We know D.C. Get our free newsletter to stay in the know.
To anyone thinking about writing, directing, starring in, or providing catering for a movie: Please, enough with Napoleon Dynamite Syndrome already. Nerd stories may have been around since the birth of nerds, but there’s a difference between focusing on the unpopular—as in Superbad—and “celebrating” the just plain weird. Rocket Science, unsurprisingly a Sundance favorite, falls into the latter category, this time propping up a high school stutterer and his odd family and friends for evisceration/good fun.
To his credit, first-time feature writer-director Jeffrey Blitz (Spellbound) doesn’t make his central character, Hal Hefner (what an ironic name!), a colorful idiot. (Don’t worry, though, there are plenty of those here anyway.) Instead, Hal (Reece Daniel Thompson) is a smart if shy New Jersey kid with a speech impediment, one so bad that he practices his lunch order on the bus ride to school. His parents have just split up—loudly and unexpectedly—and his brother, Earl (Vincent Piazza), is a bullying thief. Hal isn’t totally friendless, though: There’s his neighbor and classmate, Heston (Aaron Yoo), an Asian who does nothing but smilingly, creepily leer at whatever’s going on and, it’s implied, is sexually confused. (His dad, “Judge Pete,” isn’t, however, as he’s banging Hal’s mom.) And eventually there’s Lewis (Josh Kay), an 11-year-old who invites Hal in for 7-Up after questioning Hal’s right to ride his bike in front of Lewis’ house. (Lewis’ parents are—you’ll love this—always shown playing “Blister in the Sun” on the cello and piano as part of their marital therapy.)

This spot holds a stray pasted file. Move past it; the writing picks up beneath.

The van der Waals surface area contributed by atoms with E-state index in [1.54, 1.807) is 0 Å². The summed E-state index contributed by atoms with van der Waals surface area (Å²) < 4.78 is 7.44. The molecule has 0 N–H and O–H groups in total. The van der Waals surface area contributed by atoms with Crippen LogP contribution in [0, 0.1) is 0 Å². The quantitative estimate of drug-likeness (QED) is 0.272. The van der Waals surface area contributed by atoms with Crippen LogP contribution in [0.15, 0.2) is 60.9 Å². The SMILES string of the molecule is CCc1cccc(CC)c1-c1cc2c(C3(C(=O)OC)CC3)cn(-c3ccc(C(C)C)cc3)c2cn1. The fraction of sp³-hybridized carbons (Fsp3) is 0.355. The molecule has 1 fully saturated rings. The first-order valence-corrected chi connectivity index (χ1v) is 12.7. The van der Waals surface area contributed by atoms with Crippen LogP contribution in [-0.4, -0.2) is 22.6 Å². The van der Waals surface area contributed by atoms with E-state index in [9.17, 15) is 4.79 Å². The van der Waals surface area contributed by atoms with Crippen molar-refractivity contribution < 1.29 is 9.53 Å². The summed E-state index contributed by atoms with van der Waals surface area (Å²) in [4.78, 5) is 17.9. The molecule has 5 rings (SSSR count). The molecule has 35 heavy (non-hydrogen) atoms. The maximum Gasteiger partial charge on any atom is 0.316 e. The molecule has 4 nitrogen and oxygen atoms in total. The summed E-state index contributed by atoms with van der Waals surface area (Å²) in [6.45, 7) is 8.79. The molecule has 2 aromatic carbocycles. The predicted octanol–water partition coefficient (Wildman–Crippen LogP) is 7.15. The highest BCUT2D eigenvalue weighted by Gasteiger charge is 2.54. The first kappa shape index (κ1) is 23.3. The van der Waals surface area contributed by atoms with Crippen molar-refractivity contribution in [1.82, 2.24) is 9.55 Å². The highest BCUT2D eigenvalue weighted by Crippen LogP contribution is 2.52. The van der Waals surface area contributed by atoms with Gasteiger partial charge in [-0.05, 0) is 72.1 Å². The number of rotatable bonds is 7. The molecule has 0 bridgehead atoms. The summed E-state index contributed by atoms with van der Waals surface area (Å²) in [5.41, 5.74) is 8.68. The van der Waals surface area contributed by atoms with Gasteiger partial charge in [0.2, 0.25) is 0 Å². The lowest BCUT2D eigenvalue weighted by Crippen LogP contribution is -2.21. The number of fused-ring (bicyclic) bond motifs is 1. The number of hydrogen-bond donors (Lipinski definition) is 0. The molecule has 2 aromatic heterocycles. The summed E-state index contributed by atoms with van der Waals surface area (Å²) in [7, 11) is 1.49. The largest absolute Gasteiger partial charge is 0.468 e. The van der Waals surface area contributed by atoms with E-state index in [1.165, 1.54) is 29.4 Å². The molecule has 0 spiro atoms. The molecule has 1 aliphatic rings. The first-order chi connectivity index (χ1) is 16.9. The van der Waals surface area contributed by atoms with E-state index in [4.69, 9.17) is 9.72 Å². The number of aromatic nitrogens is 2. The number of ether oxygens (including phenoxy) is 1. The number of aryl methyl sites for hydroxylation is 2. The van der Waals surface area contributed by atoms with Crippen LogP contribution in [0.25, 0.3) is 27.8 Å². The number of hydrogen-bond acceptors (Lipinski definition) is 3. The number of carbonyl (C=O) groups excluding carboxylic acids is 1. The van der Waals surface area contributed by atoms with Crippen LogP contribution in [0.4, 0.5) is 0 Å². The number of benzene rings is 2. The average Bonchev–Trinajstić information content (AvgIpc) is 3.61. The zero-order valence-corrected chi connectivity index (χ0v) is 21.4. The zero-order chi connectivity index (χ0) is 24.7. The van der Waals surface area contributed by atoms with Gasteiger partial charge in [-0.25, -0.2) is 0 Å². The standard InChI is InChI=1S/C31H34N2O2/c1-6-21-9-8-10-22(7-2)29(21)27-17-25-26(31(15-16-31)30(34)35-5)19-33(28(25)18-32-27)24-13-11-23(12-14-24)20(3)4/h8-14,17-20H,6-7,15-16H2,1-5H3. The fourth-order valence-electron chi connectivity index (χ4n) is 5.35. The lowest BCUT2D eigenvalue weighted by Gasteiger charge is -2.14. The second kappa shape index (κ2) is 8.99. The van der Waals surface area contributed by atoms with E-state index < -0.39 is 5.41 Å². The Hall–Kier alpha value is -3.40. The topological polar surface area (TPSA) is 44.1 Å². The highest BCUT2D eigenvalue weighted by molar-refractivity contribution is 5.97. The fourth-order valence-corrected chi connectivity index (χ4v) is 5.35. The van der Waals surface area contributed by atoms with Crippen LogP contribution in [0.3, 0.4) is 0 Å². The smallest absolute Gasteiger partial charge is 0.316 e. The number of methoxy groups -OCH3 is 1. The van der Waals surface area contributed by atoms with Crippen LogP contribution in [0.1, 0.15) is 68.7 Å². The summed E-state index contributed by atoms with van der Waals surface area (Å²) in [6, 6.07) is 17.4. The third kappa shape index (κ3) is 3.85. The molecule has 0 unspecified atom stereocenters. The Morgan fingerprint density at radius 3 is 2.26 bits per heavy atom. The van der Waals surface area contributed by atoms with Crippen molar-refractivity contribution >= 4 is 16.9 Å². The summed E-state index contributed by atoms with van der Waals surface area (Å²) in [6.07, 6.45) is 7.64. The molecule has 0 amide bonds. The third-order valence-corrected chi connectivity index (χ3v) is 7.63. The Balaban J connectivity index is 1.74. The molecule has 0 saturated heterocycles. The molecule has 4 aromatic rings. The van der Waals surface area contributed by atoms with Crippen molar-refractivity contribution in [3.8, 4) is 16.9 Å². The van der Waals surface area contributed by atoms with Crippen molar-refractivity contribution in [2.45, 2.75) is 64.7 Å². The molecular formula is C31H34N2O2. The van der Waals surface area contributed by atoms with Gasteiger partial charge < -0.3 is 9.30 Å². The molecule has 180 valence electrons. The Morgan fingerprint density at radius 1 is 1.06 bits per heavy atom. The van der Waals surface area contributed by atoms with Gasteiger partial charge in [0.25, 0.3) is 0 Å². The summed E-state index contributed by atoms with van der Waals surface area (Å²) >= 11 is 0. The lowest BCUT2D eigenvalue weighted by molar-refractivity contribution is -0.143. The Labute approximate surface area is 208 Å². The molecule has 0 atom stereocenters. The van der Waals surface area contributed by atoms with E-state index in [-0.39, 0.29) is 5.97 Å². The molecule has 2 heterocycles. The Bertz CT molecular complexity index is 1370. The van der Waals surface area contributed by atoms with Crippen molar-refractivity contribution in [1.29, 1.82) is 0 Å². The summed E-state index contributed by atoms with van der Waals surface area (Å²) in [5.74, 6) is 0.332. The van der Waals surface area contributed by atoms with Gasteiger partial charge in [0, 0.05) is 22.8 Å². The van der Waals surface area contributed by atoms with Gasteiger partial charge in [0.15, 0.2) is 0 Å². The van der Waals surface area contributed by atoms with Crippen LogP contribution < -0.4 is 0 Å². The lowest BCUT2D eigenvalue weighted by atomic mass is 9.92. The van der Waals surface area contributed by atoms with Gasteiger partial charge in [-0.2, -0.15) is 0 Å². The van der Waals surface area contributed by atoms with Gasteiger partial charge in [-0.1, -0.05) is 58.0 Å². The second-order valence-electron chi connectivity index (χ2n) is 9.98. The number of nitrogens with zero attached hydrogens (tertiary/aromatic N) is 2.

The reason Hal began lurking on Lewis’ street to begin with is Ginny (Anna Kendrick), a cute but ruthless senior who’s a star on the debate team. Ginny used to be paired with another sharp talker, the slick, good-looking Ben (Nicholas D’Agosto). On the night of an important debate, however—the very night Hal’s and Earl’s father walks out!—Ben falls silent in the middle of his argument and drops out of school. And so Ginny recruits Hal to replace Ben, impolitely reasoning that “deformed people are the best—maybe because they have a deep reserve of anger.”
Ginny’s strategy continually and painfully proves to be a bad idea, yet she persists in trying to mold Hal—and he, naturally in love, improbably continues to let her despite his multiple failures. It turns out that some sort of scheme is involved, but it doesn’t make much sense. Then again, nothing besides Hal’s stutter and the deep hurt it causes him feels real here. Thompson will make you ache—though not over Hal’s alleged crush on the baby-faced beeyatch, who, even if her debate skills are impressive, is not for one moment likable. But Thompson makes his character’s emotional wounds palpable as he tries to speak the words so clearly being bullhorned inside his head. Blitz is trying to communicate worthy messages, predominantly about finding one’s own voice and taking chances. But they’re so bogged down in preciousness that you can’t see the intentions beneath the quirks.